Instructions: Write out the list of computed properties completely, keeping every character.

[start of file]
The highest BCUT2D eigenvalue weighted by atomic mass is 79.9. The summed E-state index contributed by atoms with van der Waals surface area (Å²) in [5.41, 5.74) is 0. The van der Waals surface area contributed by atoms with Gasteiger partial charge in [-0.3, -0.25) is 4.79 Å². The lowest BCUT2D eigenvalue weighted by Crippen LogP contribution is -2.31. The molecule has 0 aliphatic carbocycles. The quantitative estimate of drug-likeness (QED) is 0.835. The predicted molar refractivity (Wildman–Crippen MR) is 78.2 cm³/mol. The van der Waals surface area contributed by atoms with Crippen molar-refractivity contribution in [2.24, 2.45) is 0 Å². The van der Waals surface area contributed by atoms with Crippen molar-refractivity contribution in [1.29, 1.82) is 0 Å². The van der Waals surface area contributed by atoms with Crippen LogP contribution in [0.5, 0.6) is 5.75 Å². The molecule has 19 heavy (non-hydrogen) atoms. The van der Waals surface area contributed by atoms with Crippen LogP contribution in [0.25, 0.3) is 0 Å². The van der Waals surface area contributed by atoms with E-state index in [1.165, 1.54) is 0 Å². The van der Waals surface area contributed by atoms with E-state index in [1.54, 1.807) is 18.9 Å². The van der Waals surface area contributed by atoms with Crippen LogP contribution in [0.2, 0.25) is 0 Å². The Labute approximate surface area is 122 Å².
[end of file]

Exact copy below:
The highest BCUT2D eigenvalue weighted by atomic mass is 79.9. The summed E-state index contributed by atoms with van der Waals surface area (Å²) in [5.41, 5.74) is 0. The van der Waals surface area contributed by atoms with Gasteiger partial charge in [-0.3, -0.25) is 4.79 Å². The lowest BCUT2D eigenvalue weighted by Crippen LogP contribution is -2.31. The molecule has 0 aliphatic carbocycles. The quantitative estimate of drug-likeness (QED) is 0.835. The predicted molar refractivity (Wildman–Crippen MR) is 78.2 cm³/mol. The van der Waals surface area contributed by atoms with Crippen molar-refractivity contribution in [2.24, 2.45) is 0 Å². The van der Waals surface area contributed by atoms with Crippen molar-refractivity contribution in [1.29, 1.82) is 0 Å². The van der Waals surface area contributed by atoms with Crippen LogP contribution in [0.5, 0.6) is 5.75 Å². The molecule has 19 heavy (non-hydrogen) atoms. The van der Waals surface area contributed by atoms with Crippen LogP contribution in [0.25, 0.3) is 0 Å². The van der Waals surface area contributed by atoms with E-state index in [1.165, 1.54) is 0 Å². The van der Waals surface area contributed by atoms with E-state index in [1.54, 1.807) is 18.9 Å². The van der Waals surface area contributed by atoms with Crippen LogP contribution in [0.2, 0.25) is 0 Å². The Labute approximate surface area is 122 Å².